•PNC Punch the Pig
– A simple but no less significant example of gamification from PNC Bank. When someone is banking online, they just “punch” the piggy bank whenever it pops up and money — in an amount of the user’s choosing — will transfer from their Spend account to their Growth account. (For smartphone users, the “punch” is actually a “shake”.) Users decide how often the pig pops up, or for more spontaneous types, PNC will surprise users by throwing it out there at random moments.
– savings lotteries with raffle-style “Save to Win” promotions where people can win cash prizes in exchange for their deposits.
– some financial institutions like DBS Bank in Asia and Dupaco Credit Union in the U.S. have experimented with GPS-based social media platforms such as Foursquare. Both rewarded people for making frequent branch visits by tracking check-ins.
– Misys is experimenting with incorporating a financial education game into the core DP system it sells to retail financial institutions.
– a Facebook app allowing customers to earn points
by using BBVA’s transactional banking site. Those points can be
redeemed for products and services (direct-download music and
streaming of online movies) or applied to sweepstakes. BBVA
Game had attracted over 37,000 players vying for 28 prizes
(iPad, Samsung Galaxy, concert tickets, etc.).
– another Facebook-based app, this one for CIMB, a Malaysian bank. It involves a rather complex scheme of credits called “FUNds” issued for getting accounts and promoting the bank. You can read more about CIMB YOUth detail over at Visible Banking.
– Players perform financial activities that win them credits that can be used to play for big money prizes. To earn those credits, players can pay a credit card bill, deposit money into their savings account, watch a sponsored video about personal finance, etc.
Commonwealth Bank in Australia
•Their apps are named Coinland
. While Coinland is aiming to raise financial literacy of children, Investorville is aimed at adults. This online simulator let players try their hand at property investing without risking your their equity. By choosing an investor-profile (first time investor, more experienced), players learn about investment strategies, rental returns, and interest rates. Working with the company RP Data that maintains residential property information, the bank took a snapshot of every suburb in the Australian housing market and worked with economists to create financial models of the market.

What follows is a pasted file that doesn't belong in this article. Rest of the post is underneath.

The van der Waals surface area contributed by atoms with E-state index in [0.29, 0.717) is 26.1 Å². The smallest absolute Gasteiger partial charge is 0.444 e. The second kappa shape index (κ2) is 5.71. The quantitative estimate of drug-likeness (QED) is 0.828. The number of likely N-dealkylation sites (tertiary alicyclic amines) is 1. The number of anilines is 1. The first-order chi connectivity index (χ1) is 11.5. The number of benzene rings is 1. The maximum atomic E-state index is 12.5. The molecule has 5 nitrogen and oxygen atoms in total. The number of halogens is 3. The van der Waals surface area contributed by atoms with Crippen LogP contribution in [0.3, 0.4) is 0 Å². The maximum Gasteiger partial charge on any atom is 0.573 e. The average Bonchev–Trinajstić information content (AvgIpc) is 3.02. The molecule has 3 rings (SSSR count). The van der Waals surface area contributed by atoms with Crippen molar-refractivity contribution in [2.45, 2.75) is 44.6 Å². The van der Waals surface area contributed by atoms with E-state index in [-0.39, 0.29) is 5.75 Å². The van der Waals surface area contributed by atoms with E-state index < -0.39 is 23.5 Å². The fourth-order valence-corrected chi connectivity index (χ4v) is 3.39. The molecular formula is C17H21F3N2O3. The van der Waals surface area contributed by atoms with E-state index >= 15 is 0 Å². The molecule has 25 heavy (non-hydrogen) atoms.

•The site had 56,600 visitors, 13,660 registrants and 34 home loan applications in the first six weeks .According to a report from Investor Daily in September 2012, the project costs for Investor Ville were around 400,000 Australian Dollars and the game generated about 600 loans.
allows you set savings goals and schedule contributions from your checking or savings account. The website also allows you to have friends and family see not only your progress, but also contribute to your savings goals. Once you reached your goal, you can withdraw the money on gift cards like the ones from Macy’s, iTunes or Amazon-card. If you do this, Smartypig adds what they call a cash boost, which mean a certain percentage of an additional amount (all Smartypig savings accounts are held by West Bank and insured by the FDIC.)
is a Facebook-app that helps set savings goals, gives cash rewards for saving, and lets users share their progress with their social network. By connecting it to a debit account, purchases with the debit card are monitored by the GoalCard and provide “PowerUps“ – cash rewards – depending on the product category.
The application is aimed at Generation Y users, who want to learn financial skills in a playful way through the usage of game language.